- 2 medium eggplants (approximately 2 pounds)
- 2 garlic cloves, minced
- 2 tablespoons lemon juice
- 1/4 cup tahini
- 3/4 teaspoon salt
- 1/4 teaspoon ground cumin + more for sprinkling
- 1/3 cup olive oil + more for brushing and drizzling
- 2 tablespoons chopped fresh parsley, for garnish
- Pinch of smoked ground paprika, for sprinkling
- Preheat and Line: Preheat oven to 450F and adjust the rack to the middle position. Line a large baking sheet with parchment paper.
- Cut Eggplants into Halves: Cut the eggplants into half lengthwise.
- Brush with Oil: Brush the cut sides of the eggplants with olive oil.
- Roast Eggplants: Place the eggplant halves cut-side-down on the parchment-lined baking sheet and roast in the oven until tender (approximately 35 to 40 minutes).
- Scoop Out The Flesh: Let the roasted eggplant cool for a few minutes before flipping them over and scooping out the flesh with a spoon, discarding the skin.
- Strain the Flesh: Place the mesh strainer over a mixing bowl and discard any stray bits of skin. Press the eggplant flesh against the strainer and make sure to squeeze out as much liquid as possible.
- Process Until Creamy: Combine the strained eggplant flesh, tahini, minced garlic, lemon juice, olive oil, salt, and cumin in the bowl of your food processor or a high-speed blender. Process until pale and creamy.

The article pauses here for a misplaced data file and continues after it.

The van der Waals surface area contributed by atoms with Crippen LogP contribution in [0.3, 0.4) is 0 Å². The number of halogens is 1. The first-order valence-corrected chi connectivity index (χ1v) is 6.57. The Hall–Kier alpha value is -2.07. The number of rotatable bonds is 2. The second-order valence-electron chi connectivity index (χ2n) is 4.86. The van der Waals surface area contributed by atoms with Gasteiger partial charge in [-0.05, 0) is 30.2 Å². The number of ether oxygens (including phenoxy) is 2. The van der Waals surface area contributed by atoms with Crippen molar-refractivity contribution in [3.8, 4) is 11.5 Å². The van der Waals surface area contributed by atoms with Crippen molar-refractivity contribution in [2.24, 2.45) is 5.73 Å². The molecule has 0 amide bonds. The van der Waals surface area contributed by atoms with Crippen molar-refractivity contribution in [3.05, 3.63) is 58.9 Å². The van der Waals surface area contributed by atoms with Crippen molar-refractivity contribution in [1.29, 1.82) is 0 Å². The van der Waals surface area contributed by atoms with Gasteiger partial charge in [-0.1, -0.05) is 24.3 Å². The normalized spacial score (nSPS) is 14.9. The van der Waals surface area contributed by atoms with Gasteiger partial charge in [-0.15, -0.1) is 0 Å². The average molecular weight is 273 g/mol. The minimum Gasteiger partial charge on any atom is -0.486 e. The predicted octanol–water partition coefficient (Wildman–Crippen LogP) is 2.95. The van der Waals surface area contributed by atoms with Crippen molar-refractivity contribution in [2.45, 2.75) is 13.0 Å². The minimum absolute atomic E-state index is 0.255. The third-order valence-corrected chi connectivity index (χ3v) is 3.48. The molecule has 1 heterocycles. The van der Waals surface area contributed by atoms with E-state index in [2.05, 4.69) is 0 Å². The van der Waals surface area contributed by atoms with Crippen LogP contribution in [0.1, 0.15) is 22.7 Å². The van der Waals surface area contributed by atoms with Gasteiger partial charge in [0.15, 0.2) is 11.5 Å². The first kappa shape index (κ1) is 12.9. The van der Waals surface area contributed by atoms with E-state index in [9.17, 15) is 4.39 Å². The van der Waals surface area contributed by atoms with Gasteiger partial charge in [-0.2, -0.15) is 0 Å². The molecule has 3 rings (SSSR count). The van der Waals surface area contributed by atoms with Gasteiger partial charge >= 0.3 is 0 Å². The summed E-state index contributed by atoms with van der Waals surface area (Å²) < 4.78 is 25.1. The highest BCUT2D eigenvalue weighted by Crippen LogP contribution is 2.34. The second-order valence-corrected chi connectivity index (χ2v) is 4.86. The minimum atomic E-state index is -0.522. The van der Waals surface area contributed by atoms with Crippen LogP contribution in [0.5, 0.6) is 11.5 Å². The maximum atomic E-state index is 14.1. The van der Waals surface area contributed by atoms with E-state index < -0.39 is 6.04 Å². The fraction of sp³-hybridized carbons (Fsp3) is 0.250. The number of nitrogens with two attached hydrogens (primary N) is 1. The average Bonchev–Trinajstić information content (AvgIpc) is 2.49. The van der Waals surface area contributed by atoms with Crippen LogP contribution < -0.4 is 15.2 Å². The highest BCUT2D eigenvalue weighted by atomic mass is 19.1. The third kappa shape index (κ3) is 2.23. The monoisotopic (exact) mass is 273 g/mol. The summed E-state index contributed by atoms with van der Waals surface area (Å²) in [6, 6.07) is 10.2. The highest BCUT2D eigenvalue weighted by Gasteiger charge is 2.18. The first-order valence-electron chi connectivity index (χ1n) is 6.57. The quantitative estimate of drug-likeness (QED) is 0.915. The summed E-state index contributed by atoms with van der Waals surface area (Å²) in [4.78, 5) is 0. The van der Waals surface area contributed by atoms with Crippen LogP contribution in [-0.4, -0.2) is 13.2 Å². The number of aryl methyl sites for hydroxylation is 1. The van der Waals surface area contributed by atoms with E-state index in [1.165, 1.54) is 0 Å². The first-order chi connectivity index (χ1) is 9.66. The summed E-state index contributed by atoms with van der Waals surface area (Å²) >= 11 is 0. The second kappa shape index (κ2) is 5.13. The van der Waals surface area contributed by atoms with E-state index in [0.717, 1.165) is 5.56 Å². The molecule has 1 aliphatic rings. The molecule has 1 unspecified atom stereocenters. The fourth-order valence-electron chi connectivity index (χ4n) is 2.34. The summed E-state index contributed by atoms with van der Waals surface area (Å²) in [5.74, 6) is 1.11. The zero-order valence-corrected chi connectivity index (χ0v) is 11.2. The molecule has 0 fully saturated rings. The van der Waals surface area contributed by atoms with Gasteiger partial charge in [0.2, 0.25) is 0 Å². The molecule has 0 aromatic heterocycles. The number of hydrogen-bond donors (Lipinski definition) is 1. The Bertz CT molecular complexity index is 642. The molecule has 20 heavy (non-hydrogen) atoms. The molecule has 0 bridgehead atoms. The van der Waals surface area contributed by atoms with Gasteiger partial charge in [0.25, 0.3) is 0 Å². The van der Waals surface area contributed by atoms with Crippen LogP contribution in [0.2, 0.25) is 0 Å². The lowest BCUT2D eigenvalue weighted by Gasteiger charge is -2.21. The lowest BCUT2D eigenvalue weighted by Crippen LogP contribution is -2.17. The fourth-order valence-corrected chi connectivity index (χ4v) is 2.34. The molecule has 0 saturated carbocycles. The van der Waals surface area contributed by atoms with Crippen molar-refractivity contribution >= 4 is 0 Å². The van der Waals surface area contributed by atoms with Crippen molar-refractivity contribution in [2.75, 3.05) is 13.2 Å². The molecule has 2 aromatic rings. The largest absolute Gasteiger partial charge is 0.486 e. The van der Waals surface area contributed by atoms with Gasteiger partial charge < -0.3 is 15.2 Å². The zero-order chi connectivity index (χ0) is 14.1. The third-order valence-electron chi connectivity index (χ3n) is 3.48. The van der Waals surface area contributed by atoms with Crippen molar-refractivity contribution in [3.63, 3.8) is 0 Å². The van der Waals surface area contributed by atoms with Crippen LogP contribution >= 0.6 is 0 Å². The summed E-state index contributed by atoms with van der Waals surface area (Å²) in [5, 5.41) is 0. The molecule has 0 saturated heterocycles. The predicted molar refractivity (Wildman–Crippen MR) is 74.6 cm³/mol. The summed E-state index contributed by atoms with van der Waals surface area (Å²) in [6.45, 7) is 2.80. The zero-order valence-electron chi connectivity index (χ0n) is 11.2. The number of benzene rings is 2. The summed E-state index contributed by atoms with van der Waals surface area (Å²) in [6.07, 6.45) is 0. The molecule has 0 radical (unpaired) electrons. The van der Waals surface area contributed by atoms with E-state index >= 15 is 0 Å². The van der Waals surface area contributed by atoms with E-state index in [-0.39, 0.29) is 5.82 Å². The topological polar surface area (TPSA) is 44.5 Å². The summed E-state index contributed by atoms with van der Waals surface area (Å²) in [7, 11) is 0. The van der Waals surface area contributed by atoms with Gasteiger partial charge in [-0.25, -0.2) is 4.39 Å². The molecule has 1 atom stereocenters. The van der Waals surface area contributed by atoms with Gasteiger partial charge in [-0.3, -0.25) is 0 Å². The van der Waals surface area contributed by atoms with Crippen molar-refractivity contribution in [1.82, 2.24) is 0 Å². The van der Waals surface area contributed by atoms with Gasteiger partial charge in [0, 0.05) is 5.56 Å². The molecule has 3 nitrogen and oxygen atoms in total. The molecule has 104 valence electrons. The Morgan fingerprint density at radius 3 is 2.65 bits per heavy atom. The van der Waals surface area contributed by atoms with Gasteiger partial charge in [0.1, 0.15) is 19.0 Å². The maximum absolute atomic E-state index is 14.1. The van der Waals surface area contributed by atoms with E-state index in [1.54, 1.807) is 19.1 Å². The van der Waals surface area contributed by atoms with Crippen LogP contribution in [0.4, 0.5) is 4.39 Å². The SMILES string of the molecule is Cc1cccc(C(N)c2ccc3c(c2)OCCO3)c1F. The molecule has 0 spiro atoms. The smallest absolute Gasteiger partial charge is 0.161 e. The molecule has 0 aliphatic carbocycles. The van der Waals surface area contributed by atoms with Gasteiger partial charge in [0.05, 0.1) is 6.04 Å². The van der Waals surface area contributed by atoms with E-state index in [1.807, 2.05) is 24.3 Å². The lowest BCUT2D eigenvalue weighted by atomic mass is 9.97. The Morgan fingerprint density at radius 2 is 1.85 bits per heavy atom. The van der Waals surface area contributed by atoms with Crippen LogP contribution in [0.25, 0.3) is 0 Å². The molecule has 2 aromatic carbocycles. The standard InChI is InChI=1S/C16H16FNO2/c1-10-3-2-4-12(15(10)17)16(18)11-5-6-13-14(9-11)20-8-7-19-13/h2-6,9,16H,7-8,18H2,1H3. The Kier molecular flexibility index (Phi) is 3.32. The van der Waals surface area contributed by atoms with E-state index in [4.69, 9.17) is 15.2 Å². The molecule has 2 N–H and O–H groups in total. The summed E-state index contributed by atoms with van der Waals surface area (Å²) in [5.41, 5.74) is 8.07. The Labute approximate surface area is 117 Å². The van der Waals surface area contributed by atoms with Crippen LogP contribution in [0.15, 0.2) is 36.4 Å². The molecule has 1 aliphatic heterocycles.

- Garnish and Serve: Transfer the baba ganoush to a serving bowl, drizzle olive oil over, and garnish with chopped fresh parsley, ground cumin and ground paprika. Serve with vegetable crudités or crackers.
Eggplant: I roasted the eggplants in the oven because I don’t have a grill, but you can also grill them if you prefer. The grilled eggplants will impart a slightly smokier flavor.
Garlic: I recommend using fresh garlic as opposed to dried or granulated garlic because fresh garlic is richer and stronger in flavor.
Lemon Juice: The lemon juice adds a nice citrus flavor to this recipe, so I wouldn’t omit it out. I prefer to use fresh lemon juice instead of store-bought lemon juice because it’s fresher and tastes better, however if you don’t have fresh lemons available, you can use whichever lemon juice you have on hand.
Tahini: Since tahini (basically sesame seeds that have been ground to a paste) is an essential part of making baba ganoush, I wouldn’t recommend substituting it with anything unless you do not like the taste of sesame. In that case, you can substitute it with equal amount of cashew butter.
Ground Cumin: Cumin gives a nice kick to this eggplant dip, so I wouldn’t leave it out if possible.
Olive Oil: I highly recommend using extra virgin olive oil for a bright delicious flavor. I would not recommend using other types of oil as olive oil is what lends a Mediterranean flavor to this dish.
Smoked Ground Paprika: I love smoked ground paprika not only for the smoky flavor, but also for a sprinkle of color. However, if you find it too spicy you can leave it out.
Storing: If not eating immediately, or if there are any leftovers, store in an airtight container in the refrigerator for up to 4 days.
Adapted from: Cookie and Kate
- Category: Appetizers
- Method: Baking
- Cuisine: Middle Eastern
Keywords: baba ganoush recipe